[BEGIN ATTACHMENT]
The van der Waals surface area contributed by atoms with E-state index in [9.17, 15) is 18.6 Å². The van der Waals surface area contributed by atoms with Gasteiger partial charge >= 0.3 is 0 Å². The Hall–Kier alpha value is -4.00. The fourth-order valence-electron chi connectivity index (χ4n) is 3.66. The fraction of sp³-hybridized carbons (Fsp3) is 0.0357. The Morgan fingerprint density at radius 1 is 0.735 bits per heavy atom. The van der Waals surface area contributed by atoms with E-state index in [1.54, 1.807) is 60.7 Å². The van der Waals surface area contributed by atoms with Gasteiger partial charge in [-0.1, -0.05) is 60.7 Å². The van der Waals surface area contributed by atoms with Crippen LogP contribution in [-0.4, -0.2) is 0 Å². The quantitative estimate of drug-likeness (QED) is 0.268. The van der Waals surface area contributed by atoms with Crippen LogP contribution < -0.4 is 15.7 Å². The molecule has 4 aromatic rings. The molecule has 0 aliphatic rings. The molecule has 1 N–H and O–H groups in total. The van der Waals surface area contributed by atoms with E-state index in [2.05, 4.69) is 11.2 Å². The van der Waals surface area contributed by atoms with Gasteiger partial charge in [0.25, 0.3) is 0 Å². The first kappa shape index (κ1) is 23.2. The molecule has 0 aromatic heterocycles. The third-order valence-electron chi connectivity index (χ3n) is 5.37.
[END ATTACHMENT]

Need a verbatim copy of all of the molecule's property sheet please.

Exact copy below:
The van der Waals surface area contributed by atoms with E-state index in [9.17, 15) is 18.6 Å². The van der Waals surface area contributed by atoms with Gasteiger partial charge >= 0.3 is 0 Å². The Hall–Kier alpha value is -4.00. The fourth-order valence-electron chi connectivity index (χ4n) is 3.66. The fraction of sp³-hybridized carbons (Fsp3) is 0.0357. The Morgan fingerprint density at radius 1 is 0.735 bits per heavy atom. The van der Waals surface area contributed by atoms with E-state index in [1.54, 1.807) is 60.7 Å². The van der Waals surface area contributed by atoms with Gasteiger partial charge in [-0.1, -0.05) is 60.7 Å². The van der Waals surface area contributed by atoms with Crippen LogP contribution in [-0.4, -0.2) is 0 Å². The quantitative estimate of drug-likeness (QED) is 0.268. The van der Waals surface area contributed by atoms with Crippen LogP contribution < -0.4 is 15.7 Å². The molecule has 4 aromatic rings. The molecule has 0 aliphatic rings. The molecule has 1 N–H and O–H groups in total. The van der Waals surface area contributed by atoms with E-state index in [2.05, 4.69) is 11.2 Å². The van der Waals surface area contributed by atoms with Gasteiger partial charge in [0.25, 0.3) is 0 Å². The first kappa shape index (κ1) is 23.2. The molecule has 0 aromatic heterocycles. The third-order valence-electron chi connectivity index (χ3n) is 5.37.